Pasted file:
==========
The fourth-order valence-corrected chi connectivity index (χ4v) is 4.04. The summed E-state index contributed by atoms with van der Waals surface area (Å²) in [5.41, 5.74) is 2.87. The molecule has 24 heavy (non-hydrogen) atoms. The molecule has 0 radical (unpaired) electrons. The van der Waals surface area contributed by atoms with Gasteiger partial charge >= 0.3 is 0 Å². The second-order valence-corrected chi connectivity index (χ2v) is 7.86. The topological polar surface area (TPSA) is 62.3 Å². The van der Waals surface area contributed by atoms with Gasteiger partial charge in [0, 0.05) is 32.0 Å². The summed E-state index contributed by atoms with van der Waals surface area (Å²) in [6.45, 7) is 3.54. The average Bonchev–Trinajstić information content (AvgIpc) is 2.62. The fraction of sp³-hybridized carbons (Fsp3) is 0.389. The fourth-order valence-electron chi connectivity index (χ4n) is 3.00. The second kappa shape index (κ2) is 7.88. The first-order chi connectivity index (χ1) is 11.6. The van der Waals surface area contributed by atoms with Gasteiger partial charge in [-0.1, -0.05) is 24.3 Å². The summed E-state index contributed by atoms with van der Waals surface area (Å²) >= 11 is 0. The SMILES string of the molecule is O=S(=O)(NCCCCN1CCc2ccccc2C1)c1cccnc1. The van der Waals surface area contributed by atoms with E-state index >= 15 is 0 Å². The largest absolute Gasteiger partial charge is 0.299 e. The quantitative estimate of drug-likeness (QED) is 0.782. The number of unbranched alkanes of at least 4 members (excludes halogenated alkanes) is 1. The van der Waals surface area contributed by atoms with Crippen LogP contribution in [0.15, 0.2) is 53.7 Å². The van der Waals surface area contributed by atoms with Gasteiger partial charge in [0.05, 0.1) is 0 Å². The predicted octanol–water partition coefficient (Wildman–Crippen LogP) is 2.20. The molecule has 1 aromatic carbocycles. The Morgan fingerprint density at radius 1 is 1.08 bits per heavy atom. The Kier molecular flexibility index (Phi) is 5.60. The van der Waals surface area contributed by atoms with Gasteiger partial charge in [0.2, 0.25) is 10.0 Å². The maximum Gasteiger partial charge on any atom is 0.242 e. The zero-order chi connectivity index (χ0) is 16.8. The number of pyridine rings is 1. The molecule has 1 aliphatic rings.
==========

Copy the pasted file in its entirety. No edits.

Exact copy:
The fourth-order valence-corrected chi connectivity index (χ4v) is 4.04. The summed E-state index contributed by atoms with van der Waals surface area (Å²) in [5.41, 5.74) is 2.87. The molecule has 24 heavy (non-hydrogen) atoms. The molecule has 0 radical (unpaired) electrons. The van der Waals surface area contributed by atoms with Gasteiger partial charge >= 0.3 is 0 Å². The second-order valence-corrected chi connectivity index (χ2v) is 7.86. The topological polar surface area (TPSA) is 62.3 Å². The van der Waals surface area contributed by atoms with Gasteiger partial charge in [0, 0.05) is 32.0 Å². The summed E-state index contributed by atoms with van der Waals surface area (Å²) in [6.45, 7) is 3.54. The average Bonchev–Trinajstić information content (AvgIpc) is 2.62. The fraction of sp³-hybridized carbons (Fsp3) is 0.389. The fourth-order valence-electron chi connectivity index (χ4n) is 3.00. The second kappa shape index (κ2) is 7.88. The first-order chi connectivity index (χ1) is 11.6. The van der Waals surface area contributed by atoms with Gasteiger partial charge in [-0.1, -0.05) is 24.3 Å². The summed E-state index contributed by atoms with van der Waals surface area (Å²) >= 11 is 0. The SMILES string of the molecule is O=S(=O)(NCCCCN1CCc2ccccc2C1)c1cccnc1. The van der Waals surface area contributed by atoms with E-state index >= 15 is 0 Å². The largest absolute Gasteiger partial charge is 0.299 e. The quantitative estimate of drug-likeness (QED) is 0.782. The number of unbranched alkanes of at least 4 members (excludes halogenated alkanes) is 1. The van der Waals surface area contributed by atoms with Crippen LogP contribution in [0.15, 0.2) is 53.7 Å². The van der Waals surface area contributed by atoms with Gasteiger partial charge in [0.05, 0.1) is 0 Å². The predicted octanol–water partition coefficient (Wildman–Crippen LogP) is 2.20. The molecule has 1 aromatic carbocycles. The Morgan fingerprint density at radius 1 is 1.08 bits per heavy atom. The Kier molecular flexibility index (Phi) is 5.60. The van der Waals surface area contributed by atoms with Gasteiger partial charge in [0.2, 0.25) is 10.0 Å². The maximum Gasteiger partial charge on any atom is 0.242 e. The zero-order chi connectivity index (χ0) is 16.8. The number of pyridine rings is 1. The molecule has 1 aliphatic rings.